The day will come, you’ll reach your goal.

And for those who are thinking of loved ones lost in war I have this to say in remembrance of ‘Poppy Day’.

The famous poem by John McCrae is reproduced below:

IN FLANDERS FIELDS

In Flanders fields the poppies blow

Between the crosses, row on row,

That mark our place; and in the sky

The larks, still bravely singing, fly

Scarce heard amid the guns below.

 

We are the Dead. Short days ago

We lived, felt dawn, saw sunset glow,

Loved and were loved, and now we lie

In Flanders fields.

 

Take up our quarrel with the foe:

To you from failing hands we throw

The torch; be yours to hold it high.

If ye break faith with us who die

We shall not sleep, though poppies grow

In Flanders fields.

With so many wars that have been fought since that poem was written, I’d like to change it around a bit

Forget that quarrel with our foe

‘twill only lead to e’er more woe.

And who is foe may in the end

Turn ‘round and some day be a friend.

The only faith, that we need keep

Is, to try and end each day in peace.

 

Let the poppies, sweetly blow

Lest we forget those laid below

And should our leaders want a fight,

And rant and rave about what’s right,

Let’s hide the guns and send them in

To face each other in the ring.

Note: This post was first published a year ago. I have reworked it for the reasons above.

5 tips for writing a memoir …

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… And how I scored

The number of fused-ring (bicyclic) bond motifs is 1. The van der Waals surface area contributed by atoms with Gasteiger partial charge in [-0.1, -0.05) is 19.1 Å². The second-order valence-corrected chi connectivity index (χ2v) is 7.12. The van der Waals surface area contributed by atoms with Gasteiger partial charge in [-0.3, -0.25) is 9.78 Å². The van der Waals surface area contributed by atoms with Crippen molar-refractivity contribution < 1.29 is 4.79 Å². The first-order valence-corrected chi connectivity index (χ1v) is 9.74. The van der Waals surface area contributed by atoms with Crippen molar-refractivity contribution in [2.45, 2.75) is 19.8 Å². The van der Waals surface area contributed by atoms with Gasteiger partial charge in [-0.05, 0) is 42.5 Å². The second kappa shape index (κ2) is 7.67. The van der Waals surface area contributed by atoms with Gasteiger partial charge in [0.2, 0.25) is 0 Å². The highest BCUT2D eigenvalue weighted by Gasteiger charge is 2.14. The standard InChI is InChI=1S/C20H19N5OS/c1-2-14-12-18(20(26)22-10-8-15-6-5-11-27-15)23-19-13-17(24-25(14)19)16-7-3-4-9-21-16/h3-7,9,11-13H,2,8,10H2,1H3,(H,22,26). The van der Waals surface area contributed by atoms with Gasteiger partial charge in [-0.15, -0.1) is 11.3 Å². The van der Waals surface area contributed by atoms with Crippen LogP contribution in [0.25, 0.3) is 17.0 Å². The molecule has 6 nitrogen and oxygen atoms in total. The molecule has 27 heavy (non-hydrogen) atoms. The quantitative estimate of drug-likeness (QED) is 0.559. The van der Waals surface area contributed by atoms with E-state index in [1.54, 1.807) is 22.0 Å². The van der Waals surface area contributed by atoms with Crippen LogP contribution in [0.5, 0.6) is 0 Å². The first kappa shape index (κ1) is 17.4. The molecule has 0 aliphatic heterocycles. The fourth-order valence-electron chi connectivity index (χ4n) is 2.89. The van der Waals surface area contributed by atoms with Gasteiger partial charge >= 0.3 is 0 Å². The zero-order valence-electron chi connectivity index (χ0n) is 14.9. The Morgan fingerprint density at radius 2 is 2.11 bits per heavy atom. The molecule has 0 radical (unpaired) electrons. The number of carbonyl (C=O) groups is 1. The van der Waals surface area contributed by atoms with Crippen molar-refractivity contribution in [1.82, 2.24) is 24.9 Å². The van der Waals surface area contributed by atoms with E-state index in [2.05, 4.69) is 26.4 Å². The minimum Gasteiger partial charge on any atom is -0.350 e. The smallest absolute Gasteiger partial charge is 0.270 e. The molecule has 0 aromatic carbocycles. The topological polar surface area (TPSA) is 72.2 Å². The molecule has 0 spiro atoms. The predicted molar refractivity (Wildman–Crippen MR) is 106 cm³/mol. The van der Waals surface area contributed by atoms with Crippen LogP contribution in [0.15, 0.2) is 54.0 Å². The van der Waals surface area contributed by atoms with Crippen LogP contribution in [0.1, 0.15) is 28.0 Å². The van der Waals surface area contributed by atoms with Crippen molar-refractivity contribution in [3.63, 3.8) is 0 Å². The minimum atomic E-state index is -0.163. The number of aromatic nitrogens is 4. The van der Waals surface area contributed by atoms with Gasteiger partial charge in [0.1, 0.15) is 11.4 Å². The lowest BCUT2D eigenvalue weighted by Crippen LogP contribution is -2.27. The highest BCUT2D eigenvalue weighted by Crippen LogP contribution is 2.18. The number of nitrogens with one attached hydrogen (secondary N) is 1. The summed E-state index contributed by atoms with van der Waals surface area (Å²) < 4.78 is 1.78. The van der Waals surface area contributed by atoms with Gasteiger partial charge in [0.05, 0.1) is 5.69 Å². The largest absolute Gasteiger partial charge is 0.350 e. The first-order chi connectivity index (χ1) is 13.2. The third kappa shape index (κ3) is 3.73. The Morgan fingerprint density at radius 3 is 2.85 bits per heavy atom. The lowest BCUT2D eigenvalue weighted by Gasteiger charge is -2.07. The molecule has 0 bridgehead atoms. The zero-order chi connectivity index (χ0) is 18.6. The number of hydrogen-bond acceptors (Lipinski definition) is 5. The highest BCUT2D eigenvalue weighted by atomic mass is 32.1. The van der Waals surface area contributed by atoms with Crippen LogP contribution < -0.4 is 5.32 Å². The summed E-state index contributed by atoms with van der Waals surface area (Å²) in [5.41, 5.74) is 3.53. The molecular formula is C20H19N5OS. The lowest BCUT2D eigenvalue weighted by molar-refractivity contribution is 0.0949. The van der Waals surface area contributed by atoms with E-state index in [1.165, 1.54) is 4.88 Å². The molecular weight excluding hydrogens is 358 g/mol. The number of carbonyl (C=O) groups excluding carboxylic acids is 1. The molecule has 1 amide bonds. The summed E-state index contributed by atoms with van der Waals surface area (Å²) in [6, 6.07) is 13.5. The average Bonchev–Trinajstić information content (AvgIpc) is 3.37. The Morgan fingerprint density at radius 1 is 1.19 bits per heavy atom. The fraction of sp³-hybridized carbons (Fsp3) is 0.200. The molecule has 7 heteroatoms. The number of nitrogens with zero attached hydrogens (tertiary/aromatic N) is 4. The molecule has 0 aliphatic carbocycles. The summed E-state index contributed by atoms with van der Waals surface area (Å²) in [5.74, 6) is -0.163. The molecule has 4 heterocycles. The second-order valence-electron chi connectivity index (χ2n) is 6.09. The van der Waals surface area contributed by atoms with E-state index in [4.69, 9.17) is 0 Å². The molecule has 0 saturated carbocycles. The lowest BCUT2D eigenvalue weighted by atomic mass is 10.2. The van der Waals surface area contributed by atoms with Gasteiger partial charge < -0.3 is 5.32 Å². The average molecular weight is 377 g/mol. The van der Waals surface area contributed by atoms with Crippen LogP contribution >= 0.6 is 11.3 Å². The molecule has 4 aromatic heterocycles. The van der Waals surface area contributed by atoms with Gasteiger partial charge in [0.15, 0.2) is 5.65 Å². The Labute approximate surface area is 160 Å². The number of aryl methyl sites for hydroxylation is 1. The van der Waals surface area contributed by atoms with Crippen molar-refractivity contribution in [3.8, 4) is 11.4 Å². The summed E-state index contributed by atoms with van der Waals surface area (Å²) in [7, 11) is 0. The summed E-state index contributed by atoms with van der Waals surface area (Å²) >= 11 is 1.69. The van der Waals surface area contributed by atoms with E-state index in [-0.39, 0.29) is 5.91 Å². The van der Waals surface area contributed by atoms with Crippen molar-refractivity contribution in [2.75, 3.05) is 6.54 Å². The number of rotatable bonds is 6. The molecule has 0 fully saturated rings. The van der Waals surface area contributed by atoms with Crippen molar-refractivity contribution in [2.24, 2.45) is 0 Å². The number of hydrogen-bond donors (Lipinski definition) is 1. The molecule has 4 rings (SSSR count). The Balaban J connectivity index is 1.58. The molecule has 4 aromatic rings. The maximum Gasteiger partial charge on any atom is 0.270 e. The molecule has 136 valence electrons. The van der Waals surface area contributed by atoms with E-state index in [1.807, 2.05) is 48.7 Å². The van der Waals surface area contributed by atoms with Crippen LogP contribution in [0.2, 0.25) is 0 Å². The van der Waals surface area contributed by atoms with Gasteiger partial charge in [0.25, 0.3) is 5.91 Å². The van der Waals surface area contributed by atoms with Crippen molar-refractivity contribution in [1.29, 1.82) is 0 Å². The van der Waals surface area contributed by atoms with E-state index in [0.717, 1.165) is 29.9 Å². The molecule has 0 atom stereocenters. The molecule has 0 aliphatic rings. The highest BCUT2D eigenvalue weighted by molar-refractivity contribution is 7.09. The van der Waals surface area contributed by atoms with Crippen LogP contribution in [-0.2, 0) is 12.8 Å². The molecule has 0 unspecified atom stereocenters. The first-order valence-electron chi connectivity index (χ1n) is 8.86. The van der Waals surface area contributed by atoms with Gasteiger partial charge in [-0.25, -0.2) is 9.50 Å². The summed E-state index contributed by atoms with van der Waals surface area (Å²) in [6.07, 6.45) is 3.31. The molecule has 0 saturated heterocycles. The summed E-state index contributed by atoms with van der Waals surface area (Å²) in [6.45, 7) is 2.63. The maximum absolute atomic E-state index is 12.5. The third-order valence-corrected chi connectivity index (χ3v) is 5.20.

The other day someone asked me if I had any tips for writing a biography or a memoir. That was a tall order. I must confess I am working on one but can no way see myself as any kind of an expert on the subject. My method, quite honestly was to plunge on. Get the story down and then work it into a somewhat linear narrative thereafter.

Why didn’t I do what I usually do, Google it? The main reason was because I didn’t want to be bogged down by external strictures, by what a regular biography should look like. I wanted the person’s own story and own voice to come through.

The memoir I am working on is almost done. But, after the question was posed I decided to see whether my method was nuts, or did it work?

I came upon an old article from AuthorHouse that suggests the following tips:

Tip #1

Have a deep interest in your subject. Don’t pick a biography subject just because you think there’s a market for that book, or because that person is currently in the spotlight. Pick someone you’re dying to know more about.

In other words, ask yourself, “If no one but me ever reads this book (or if, for whatever reason, the book is never completed), would the research itself be its own reward?”

I for one am glad to say an unequivocal YES! I have thoroughly enjoyed the process of getting to know my subject. We’ve had many laughs, tears, frustrations. But, overall it has been an amazing experience for me.

Tip#2